Amal Amin, a polymer scientist at Egypt’s National Research Center, explains how the 9/11 terror attacks inspired her lifelong drive to build unity and peace through science.
The world turned upside down the day after I returned to Egypt. I had just completed the lab work for my chemistry PhD in Germany, and on 10 September 2001 I travelled home with my small daughter, leaving my husband behind to continue his studies. Our luggage went missing in Munich, and I arrived late and tired at my parents house.
The following day, when I woke up I discovered terrorists had attacked the United States. Muslims were being blamed worldwide, and there was fear of war and recession, hatred, and revenge. Despite being back in the country of my birth, surrounded by family and friends, I felt unsafe and alone. Everything seemed illogical—everything except science, my only constant in a changing world.
In the middle of that ugly chaos, I knew I wanted to use science to make the world a more logical and peaceful place, where we accommodate each other, where we all live together, where nobody lives alone.
I got my chance when, in 2009, I met fellow dreamers at a conference for young scientists in China. Together, we founded the Global Young Academy—a forum for young researchers from different continents and cultures who share a passion for using research to solve global challenges. Afterward, I personally founded the GYA group for women in science to promote gender equality.
It may seem curious that a muslim woman from a traditional family founded such a group. But I have never been one to unquestioningly follow tradition. As a child, I was impressed by the story of Marie Curie, my first role model. She became one of the world’s foremost scientists, a winner of two Nobel prizes, despite suffering a lot during her life and having to face many challenges as a woman. Curie inspired me to study science, and chemistry in particular.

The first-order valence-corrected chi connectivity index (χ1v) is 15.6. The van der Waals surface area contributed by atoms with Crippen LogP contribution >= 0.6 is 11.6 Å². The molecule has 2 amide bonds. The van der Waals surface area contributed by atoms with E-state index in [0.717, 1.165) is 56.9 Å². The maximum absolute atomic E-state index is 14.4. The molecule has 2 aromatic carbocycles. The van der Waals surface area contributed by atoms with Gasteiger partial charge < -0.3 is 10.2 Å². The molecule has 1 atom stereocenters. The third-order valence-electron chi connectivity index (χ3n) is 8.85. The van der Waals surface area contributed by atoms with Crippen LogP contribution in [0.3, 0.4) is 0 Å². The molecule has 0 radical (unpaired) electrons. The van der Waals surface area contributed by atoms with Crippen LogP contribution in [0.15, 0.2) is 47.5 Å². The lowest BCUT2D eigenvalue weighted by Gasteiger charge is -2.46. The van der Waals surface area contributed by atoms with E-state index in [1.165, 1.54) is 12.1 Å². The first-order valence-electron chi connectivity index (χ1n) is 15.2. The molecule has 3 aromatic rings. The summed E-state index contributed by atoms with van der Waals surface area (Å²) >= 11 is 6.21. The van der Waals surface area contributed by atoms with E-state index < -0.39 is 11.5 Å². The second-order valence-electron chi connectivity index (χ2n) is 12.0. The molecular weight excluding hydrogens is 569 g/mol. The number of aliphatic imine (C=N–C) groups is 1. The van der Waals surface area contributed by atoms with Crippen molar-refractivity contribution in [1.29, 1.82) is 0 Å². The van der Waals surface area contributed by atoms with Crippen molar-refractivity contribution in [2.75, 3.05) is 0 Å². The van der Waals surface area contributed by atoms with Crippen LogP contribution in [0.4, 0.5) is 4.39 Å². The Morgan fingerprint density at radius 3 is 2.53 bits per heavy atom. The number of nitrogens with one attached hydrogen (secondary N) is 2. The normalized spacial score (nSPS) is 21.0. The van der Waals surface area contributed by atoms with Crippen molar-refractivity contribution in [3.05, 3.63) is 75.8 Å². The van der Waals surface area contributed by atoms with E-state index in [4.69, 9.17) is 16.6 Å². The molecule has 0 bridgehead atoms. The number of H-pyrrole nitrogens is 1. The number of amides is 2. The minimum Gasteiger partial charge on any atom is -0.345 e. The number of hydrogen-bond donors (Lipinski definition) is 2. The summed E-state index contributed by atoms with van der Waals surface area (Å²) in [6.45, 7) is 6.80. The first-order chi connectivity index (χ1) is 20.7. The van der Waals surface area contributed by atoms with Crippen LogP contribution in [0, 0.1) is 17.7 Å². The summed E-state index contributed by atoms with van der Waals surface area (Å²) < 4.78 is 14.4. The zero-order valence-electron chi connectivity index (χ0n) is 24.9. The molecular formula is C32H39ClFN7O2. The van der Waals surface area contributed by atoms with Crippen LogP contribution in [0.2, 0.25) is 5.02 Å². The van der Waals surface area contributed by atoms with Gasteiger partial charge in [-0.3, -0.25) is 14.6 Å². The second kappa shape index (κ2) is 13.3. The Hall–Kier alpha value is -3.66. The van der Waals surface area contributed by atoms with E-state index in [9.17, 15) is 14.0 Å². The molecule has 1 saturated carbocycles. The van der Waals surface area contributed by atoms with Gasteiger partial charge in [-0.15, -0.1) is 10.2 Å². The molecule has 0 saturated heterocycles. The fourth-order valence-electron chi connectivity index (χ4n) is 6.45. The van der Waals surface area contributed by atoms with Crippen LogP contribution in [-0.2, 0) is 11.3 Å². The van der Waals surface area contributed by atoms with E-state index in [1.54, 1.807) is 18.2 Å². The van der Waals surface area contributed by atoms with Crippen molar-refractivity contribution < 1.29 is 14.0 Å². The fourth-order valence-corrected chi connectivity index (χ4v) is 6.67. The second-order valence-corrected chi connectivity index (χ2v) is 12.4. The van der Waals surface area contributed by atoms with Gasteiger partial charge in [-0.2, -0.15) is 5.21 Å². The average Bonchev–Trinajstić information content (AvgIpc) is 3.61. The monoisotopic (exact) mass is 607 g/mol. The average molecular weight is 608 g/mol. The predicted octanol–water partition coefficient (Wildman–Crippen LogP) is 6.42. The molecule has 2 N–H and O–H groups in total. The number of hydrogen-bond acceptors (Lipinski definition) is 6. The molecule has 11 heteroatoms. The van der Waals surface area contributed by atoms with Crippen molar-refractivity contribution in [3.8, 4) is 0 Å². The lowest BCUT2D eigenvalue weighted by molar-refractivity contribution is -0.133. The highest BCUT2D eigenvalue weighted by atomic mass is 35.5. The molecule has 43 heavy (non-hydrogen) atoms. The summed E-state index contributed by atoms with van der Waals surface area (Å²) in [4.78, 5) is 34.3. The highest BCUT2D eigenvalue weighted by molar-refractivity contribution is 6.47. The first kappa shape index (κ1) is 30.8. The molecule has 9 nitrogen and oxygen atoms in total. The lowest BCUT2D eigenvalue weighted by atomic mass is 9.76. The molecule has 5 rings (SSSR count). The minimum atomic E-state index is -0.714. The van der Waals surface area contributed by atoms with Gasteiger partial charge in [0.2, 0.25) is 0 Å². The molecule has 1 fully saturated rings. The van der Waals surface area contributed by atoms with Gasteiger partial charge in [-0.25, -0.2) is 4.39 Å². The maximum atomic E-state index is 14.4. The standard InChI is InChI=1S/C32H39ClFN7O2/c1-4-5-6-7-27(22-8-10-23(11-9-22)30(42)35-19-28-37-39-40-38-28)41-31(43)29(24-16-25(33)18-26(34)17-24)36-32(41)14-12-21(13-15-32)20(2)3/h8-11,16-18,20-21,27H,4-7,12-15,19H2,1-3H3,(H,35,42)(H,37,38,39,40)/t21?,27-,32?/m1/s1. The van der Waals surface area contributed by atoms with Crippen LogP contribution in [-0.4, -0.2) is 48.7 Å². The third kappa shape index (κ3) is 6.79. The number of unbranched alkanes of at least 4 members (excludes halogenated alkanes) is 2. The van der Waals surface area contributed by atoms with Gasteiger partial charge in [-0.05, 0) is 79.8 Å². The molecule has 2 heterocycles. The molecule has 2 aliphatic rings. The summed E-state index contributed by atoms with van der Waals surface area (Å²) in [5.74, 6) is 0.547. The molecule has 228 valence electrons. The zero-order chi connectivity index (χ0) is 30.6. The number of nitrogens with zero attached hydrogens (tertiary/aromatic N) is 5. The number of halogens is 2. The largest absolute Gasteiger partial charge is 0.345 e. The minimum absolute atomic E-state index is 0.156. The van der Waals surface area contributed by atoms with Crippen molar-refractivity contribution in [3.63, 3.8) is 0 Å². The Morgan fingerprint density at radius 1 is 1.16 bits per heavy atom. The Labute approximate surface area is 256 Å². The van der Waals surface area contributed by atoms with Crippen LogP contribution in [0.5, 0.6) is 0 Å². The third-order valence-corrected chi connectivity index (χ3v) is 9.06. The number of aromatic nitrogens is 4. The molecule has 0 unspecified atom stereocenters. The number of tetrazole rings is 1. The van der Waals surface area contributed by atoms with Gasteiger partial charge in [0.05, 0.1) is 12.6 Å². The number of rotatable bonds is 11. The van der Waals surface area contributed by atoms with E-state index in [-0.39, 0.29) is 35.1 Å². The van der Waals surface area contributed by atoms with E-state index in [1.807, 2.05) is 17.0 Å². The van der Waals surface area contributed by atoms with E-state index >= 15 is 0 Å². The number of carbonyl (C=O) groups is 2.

I decided to get my PhD outside my country, even though I knew that doing so pitted me against cultural stereotypes at home of what women were expected to do. My family encouraged me to be the best student I could be, but they did not want me to travel alone for long periods without starting a family. Luckily, I married a colleague who shared my dreams. Immediately after our first daughter was born I was accepted for a German PhD scholarship. My husband took care of our daughter while I learned German, and then joined me in Germany.
Germany was tricky. My culture, looks, and preferences set me apart from my peers. I was the only married person in my group, and the only one with a child. My husband and I woke up at 5 a.m. during the week and I often worked weekends. I wanted to finish my degree quickly, and I did—completing my practical work in 18 months instead of the usual three to four years. I wrote up my PhD back in Egypt. By then my personality had changed. I had become stronger; I would not let any hurdles stop me from accomplishing my dreams.